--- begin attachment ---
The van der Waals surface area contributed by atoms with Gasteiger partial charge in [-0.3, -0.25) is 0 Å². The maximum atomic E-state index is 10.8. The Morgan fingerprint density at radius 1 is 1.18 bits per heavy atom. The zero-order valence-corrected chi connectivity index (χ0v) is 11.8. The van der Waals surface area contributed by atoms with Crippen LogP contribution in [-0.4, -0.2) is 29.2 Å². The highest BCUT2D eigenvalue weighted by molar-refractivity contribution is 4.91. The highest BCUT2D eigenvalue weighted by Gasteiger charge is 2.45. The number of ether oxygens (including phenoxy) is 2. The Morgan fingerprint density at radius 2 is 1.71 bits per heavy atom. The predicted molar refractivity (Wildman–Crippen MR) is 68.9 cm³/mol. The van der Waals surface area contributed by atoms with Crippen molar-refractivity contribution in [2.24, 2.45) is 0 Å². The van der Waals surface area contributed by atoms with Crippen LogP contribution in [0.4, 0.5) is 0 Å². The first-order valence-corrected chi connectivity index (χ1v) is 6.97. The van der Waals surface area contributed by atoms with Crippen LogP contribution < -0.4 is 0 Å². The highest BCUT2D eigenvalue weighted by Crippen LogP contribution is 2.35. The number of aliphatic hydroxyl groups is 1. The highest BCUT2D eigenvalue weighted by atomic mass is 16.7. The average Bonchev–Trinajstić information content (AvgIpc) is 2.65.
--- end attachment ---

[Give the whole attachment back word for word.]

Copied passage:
The van der Waals surface area contributed by atoms with Gasteiger partial charge in [-0.3, -0.25) is 0 Å². The maximum atomic E-state index is 10.8. The Morgan fingerprint density at radius 1 is 1.18 bits per heavy atom. The zero-order valence-corrected chi connectivity index (χ0v) is 11.8. The van der Waals surface area contributed by atoms with Crippen LogP contribution in [-0.4, -0.2) is 29.2 Å². The highest BCUT2D eigenvalue weighted by molar-refractivity contribution is 4.91. The highest BCUT2D eigenvalue weighted by Gasteiger charge is 2.45. The number of ether oxygens (including phenoxy) is 2. The Morgan fingerprint density at radius 2 is 1.71 bits per heavy atom. The predicted molar refractivity (Wildman–Crippen MR) is 68.9 cm³/mol. The van der Waals surface area contributed by atoms with Crippen molar-refractivity contribution in [2.24, 2.45) is 0 Å². The van der Waals surface area contributed by atoms with Crippen LogP contribution in [0.4, 0.5) is 0 Å². The first-order valence-corrected chi connectivity index (χ1v) is 6.97. The van der Waals surface area contributed by atoms with Crippen LogP contribution < -0.4 is 0 Å². The highest BCUT2D eigenvalue weighted by Crippen LogP contribution is 2.35. The number of aliphatic hydroxyl groups is 1. The highest BCUT2D eigenvalue weighted by atomic mass is 16.7. The average Bonchev–Trinajstić information content (AvgIpc) is 2.65.